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“I’ll talk to Liam about getting you something,” David said.

“David, really-” She broke off, seeing his eyes. “Pepper spray sounds like something good to keep in my bag,” she agreed.

“All right. Listen for me to call, please,” he told her.

She nodded. “I’ll just get a bite to eat,” she said.

He went his way.

David didn’t know the man he found working at the ice-cream parlor.

When he asked about Danny Zigler, the man exploded, issuing a barrage of Spanish that David didn’t really follow. But he knew enough to understand that Danny Zigler was being cursed.

“I’m sorry-he didn’t show up for work?” David asked.

“The little rat bastard just disappeared,” the man said. “He was due in to open up at eight this morning, clean the machines, get it all going. At ten Mrs. Clasky calls me to tell me that the place is not open, and here I am myself, working, when I gave that good-for-nothing a job!” the man said.

“Did you try calling him?” David asked.

The man glared at him as if he was an idiot. “Of course, I call him! His phone is turned off.”

“Have you been to his house?” David asked.

The fellow, a tall, beefy man, leaned on the counter. “Do you see me here? If I’m here, I’m not going by his house!”

“Do you have an address for him?” David asked.

The man looked angry and exasperated. “You the cops or something?” he demanded.

“I’m the ‘something,’” David told him.

The man stared another moment, muttered, then reached under the counter for a memo pad. He wrote down an address off Union Street. David thanked him.

David’s cell rang as he started toward Union. It was Liam.

“Hey,” David said. “Have they brought anyone in for questioning yet?”

“No. Uniforms are out looking for Danny Zigler, I guess he and Stella were an item, and Pete is trying to track down the crowd that was outside O’Hara’s the other night. He thinks one of those college kids has to know something.”

“Zigler didn’t show up for work.”

“We don’t have anything for a search warrant, and he didn’t answer at his place,” Liam told him.

“So-do you have anything?” David asked.

“Yeah. You’d asked me before about tracing down Mike Sanderson-Tanya’s new boyfriend, the guy she was supposed to meet up at Ohio State.”


“We know this much about Mike Sanderson-he used one of his credit cards for gas in St. Augustine on the thirteenth-the day after Tanya was killed,” Liam said.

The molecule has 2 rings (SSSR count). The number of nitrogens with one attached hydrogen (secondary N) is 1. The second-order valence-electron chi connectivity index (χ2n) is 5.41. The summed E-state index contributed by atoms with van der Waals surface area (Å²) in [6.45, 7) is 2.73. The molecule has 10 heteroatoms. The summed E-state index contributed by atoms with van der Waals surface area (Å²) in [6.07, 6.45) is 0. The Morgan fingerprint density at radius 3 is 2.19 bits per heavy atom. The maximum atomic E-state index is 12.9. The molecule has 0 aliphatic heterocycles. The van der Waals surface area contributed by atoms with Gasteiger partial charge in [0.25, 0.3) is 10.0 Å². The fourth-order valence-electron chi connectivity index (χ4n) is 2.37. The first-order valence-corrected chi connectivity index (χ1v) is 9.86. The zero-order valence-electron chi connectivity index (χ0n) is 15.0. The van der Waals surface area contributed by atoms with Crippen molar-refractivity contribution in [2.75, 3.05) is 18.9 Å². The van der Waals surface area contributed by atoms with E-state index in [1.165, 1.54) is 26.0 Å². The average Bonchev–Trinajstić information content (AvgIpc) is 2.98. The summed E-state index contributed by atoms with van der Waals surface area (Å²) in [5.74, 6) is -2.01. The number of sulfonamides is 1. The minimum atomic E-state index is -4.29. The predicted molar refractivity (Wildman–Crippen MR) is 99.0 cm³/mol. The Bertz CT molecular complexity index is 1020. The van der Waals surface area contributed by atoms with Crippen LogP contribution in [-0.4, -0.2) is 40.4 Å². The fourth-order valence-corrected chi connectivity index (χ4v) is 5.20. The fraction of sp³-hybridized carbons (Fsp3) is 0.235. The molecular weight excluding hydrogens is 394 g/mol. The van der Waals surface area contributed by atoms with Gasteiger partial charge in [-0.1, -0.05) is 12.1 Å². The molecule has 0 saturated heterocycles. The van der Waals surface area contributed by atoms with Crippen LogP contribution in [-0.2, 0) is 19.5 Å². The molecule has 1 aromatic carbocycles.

Katie felt Bartholomew striding along at her side. She cast a sideways glance his way. “Where have you been?” she asked.

“Naturally, I have been using my charm and persuasion to discover the truth,” he told her.

“Oh? So-where have you been seeking this truth?” she asked him.

“I hung around the museum for a long time, just watching the crime-scene folks,” he said.

“And what did you learn there?”

“That they’re not going to get much of anything. Oh, well, I guess everyone knows this-there was no sign of a break-in. They had the owners and managers all gathered in an area, and that lieutenant fellow-Dryer-was pretty hard on them all, demanding to know how many keys were out and around. Two fellows-snowbirds-own the place, but there are three managers, and they’re all local. Dryer wasn’t getting anywhere, but Liam Beckett tried a bit more of an understanding approach, and it turns out that one of the managers left one of the employees to lock the place up a few nights ago, and she managed to lose the keys. They didn’t rekey the place, they just had another set of keys made. Whoever broke into the place used the keys, apparently knew the alarm code and didn’t disturb a thing-other than the Carl Tanzler/Elena de Hoyos exhibit. Oh-they found Elena. The mannequin of Elena, that is. She was just behind one of the other exhibits. So, this is what I know-whoever did it was bright enough to grab the security tapes, use gloves-and find out the alarm code before bringing in Stella Martin’s body.”

“So we are thinking local,” Katie murmured. “Because I’d say whoever did it had to have followed people around. When the employee lost the keys, he had to have found them-and he had to have known what they opened.”

Bartholomew grinned. “That, my dear, was not difficult. There was a medallion on the key chain that advertised the museum.”

“That opens it up, I guess. Hey, did the police hold anyone from the museum?”

“As far as I know, they have a task force going over everything that they have and they’ll be bringing folks in for questioning by this afternoon,” Bartholomew said.

“You were gone overnight,” Katie reminded Bartholomew.

“Ah, yes. I came back to the house, but you were-occupied. I turned on the coffeemaker again this morning. You didn’t even realize it!” He was hurt.

“I’m sorry, Bartholomew,” Katie said. “I really am. I didn’t see you and David had gone down first.”

“David!” Bartholomew said, and sniffed. “You have rushed headfirst into this!” he said.

“I keep telling you, make up your mind. You like him or you don’t like him,” Katie said.